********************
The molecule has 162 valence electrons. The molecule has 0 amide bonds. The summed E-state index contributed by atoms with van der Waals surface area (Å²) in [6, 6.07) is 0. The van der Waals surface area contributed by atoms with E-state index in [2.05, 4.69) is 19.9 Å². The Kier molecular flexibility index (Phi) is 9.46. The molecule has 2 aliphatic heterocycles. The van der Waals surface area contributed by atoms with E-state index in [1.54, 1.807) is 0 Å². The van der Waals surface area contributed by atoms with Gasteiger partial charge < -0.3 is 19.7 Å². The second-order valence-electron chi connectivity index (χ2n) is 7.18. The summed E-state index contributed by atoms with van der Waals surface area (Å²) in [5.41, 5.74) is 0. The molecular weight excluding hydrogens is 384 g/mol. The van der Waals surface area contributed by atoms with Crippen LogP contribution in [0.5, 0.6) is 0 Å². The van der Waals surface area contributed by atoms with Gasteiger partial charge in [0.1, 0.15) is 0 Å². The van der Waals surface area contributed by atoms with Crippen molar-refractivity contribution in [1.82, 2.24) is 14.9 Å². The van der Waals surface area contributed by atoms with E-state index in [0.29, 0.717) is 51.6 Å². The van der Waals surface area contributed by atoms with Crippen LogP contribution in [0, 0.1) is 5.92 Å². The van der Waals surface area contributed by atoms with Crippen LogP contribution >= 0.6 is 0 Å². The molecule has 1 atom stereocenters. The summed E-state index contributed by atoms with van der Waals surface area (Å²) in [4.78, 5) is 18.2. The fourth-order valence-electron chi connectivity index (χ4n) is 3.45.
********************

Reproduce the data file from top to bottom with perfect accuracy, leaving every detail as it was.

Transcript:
The molecule has 162 valence electrons. The molecule has 0 amide bonds. The summed E-state index contributed by atoms with van der Waals surface area (Å²) in [6, 6.07) is 0. The van der Waals surface area contributed by atoms with E-state index in [2.05, 4.69) is 19.9 Å². The Kier molecular flexibility index (Phi) is 9.46. The molecule has 2 aliphatic heterocycles. The van der Waals surface area contributed by atoms with E-state index in [1.54, 1.807) is 0 Å². The van der Waals surface area contributed by atoms with Gasteiger partial charge < -0.3 is 19.7 Å². The second-order valence-electron chi connectivity index (χ2n) is 7.18. The summed E-state index contributed by atoms with van der Waals surface area (Å²) in [5.41, 5.74) is 0. The molecular weight excluding hydrogens is 384 g/mol. The van der Waals surface area contributed by atoms with Crippen LogP contribution in [0.5, 0.6) is 0 Å². The van der Waals surface area contributed by atoms with Gasteiger partial charge in [0.1, 0.15) is 0 Å². The van der Waals surface area contributed by atoms with Crippen molar-refractivity contribution in [1.82, 2.24) is 14.9 Å². The van der Waals surface area contributed by atoms with E-state index in [0.29, 0.717) is 51.6 Å². The van der Waals surface area contributed by atoms with Crippen LogP contribution in [0, 0.1) is 5.92 Å². The van der Waals surface area contributed by atoms with Crippen LogP contribution >= 0.6 is 0 Å². The molecule has 1 atom stereocenters. The summed E-state index contributed by atoms with van der Waals surface area (Å²) in [4.78, 5) is 18.2. The fourth-order valence-electron chi connectivity index (χ4n) is 3.45.